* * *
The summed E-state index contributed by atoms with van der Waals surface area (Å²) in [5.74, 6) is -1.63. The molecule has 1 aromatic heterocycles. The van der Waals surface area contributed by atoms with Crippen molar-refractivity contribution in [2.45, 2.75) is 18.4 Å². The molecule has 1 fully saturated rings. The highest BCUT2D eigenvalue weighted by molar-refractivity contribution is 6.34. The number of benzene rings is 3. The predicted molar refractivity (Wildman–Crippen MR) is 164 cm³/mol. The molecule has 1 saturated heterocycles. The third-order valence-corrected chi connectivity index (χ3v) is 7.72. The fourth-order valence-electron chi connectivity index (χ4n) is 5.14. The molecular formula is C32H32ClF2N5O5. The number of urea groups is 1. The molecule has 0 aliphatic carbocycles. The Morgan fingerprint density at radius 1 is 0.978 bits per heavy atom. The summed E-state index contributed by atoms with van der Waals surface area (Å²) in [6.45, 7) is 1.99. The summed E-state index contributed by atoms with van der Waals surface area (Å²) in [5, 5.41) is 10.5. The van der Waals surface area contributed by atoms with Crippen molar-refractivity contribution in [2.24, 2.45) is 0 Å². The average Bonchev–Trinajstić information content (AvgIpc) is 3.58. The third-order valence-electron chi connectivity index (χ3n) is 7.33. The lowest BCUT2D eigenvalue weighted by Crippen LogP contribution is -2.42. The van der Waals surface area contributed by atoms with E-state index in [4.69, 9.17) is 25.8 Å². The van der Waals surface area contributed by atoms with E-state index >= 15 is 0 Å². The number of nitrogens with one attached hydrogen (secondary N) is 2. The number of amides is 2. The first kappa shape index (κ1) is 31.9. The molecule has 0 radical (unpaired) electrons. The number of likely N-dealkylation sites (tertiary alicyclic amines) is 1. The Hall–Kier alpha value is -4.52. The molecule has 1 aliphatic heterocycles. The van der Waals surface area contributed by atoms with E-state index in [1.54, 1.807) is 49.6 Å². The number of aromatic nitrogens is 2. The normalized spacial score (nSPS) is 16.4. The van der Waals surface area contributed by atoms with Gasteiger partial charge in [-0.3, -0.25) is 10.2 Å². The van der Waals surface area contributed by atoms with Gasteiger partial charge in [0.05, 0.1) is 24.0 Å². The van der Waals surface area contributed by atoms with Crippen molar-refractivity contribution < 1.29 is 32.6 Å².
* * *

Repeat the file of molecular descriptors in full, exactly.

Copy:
The summed E-state index contributed by atoms with van der Waals surface area (Å²) in [5.74, 6) is -1.63. The molecule has 1 aromatic heterocycles. The van der Waals surface area contributed by atoms with Crippen molar-refractivity contribution in [2.45, 2.75) is 18.4 Å². The molecule has 1 fully saturated rings. The highest BCUT2D eigenvalue weighted by molar-refractivity contribution is 6.34. The number of benzene rings is 3. The predicted molar refractivity (Wildman–Crippen MR) is 164 cm³/mol. The molecule has 1 saturated heterocycles. The third-order valence-corrected chi connectivity index (χ3v) is 7.72. The fourth-order valence-electron chi connectivity index (χ4n) is 5.14. The molecular formula is C32H32ClF2N5O5. The number of urea groups is 1. The molecule has 0 aliphatic carbocycles. The Morgan fingerprint density at radius 1 is 0.978 bits per heavy atom. The summed E-state index contributed by atoms with van der Waals surface area (Å²) in [6.45, 7) is 1.99. The summed E-state index contributed by atoms with van der Waals surface area (Å²) in [5, 5.41) is 10.5. The van der Waals surface area contributed by atoms with Crippen molar-refractivity contribution in [2.24, 2.45) is 0 Å². The average Bonchev–Trinajstić information content (AvgIpc) is 3.58. The third-order valence-electron chi connectivity index (χ3n) is 7.33. The lowest BCUT2D eigenvalue weighted by Crippen LogP contribution is -2.42. The van der Waals surface area contributed by atoms with E-state index in [4.69, 9.17) is 25.8 Å². The van der Waals surface area contributed by atoms with E-state index >= 15 is 0 Å². The number of nitrogens with one attached hydrogen (secondary N) is 2. The number of amides is 2. The first kappa shape index (κ1) is 31.9. The molecule has 0 radical (unpaired) electrons. The number of likely N-dealkylation sites (tertiary alicyclic amines) is 1. The Hall–Kier alpha value is -4.52. The molecule has 1 aliphatic heterocycles. The van der Waals surface area contributed by atoms with E-state index in [1.54, 1.807) is 49.6 Å². The number of aromatic nitrogens is 2. The normalized spacial score (nSPS) is 16.4. The van der Waals surface area contributed by atoms with Gasteiger partial charge in [-0.3, -0.25) is 10.2 Å². The van der Waals surface area contributed by atoms with Gasteiger partial charge in [0.05, 0.1) is 24.0 Å². The van der Waals surface area contributed by atoms with Crippen molar-refractivity contribution < 1.29 is 32.6 Å².